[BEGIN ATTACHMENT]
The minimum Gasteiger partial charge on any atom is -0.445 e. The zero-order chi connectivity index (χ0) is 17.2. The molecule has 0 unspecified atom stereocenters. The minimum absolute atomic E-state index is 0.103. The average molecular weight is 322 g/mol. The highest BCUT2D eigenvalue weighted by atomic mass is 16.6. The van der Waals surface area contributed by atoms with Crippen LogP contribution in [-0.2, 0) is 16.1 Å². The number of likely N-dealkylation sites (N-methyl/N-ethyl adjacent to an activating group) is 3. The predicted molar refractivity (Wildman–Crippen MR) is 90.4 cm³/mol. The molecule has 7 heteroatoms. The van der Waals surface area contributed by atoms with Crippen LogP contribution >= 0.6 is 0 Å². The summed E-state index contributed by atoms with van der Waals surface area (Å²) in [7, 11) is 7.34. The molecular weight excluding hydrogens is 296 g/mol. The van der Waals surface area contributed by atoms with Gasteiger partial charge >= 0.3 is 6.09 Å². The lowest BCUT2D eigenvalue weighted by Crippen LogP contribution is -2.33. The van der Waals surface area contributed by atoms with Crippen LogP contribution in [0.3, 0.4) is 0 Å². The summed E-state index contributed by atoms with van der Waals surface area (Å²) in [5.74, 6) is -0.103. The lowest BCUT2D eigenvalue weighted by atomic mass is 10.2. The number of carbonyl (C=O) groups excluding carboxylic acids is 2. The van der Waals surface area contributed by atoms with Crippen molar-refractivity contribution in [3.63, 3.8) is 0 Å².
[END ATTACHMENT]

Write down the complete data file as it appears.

The minimum Gasteiger partial charge on any atom is -0.445 e. The zero-order chi connectivity index (χ0) is 17.2. The molecule has 0 unspecified atom stereocenters. The minimum absolute atomic E-state index is 0.103. The average molecular weight is 322 g/mol. The highest BCUT2D eigenvalue weighted by atomic mass is 16.6. The van der Waals surface area contributed by atoms with Crippen LogP contribution in [-0.2, 0) is 16.1 Å². The number of likely N-dealkylation sites (N-methyl/N-ethyl adjacent to an activating group) is 3. The predicted molar refractivity (Wildman–Crippen MR) is 90.4 cm³/mol. The molecule has 7 heteroatoms. The van der Waals surface area contributed by atoms with Crippen LogP contribution >= 0.6 is 0 Å². The summed E-state index contributed by atoms with van der Waals surface area (Å²) in [7, 11) is 7.34. The molecular weight excluding hydrogens is 296 g/mol. The van der Waals surface area contributed by atoms with Gasteiger partial charge >= 0.3 is 6.09 Å². The lowest BCUT2D eigenvalue weighted by Crippen LogP contribution is -2.33. The van der Waals surface area contributed by atoms with Crippen LogP contribution in [0.3, 0.4) is 0 Å². The summed E-state index contributed by atoms with van der Waals surface area (Å²) in [5.74, 6) is -0.103. The lowest BCUT2D eigenvalue weighted by atomic mass is 10.2. The number of carbonyl (C=O) groups excluding carboxylic acids is 2. The van der Waals surface area contributed by atoms with Crippen molar-refractivity contribution in [3.63, 3.8) is 0 Å².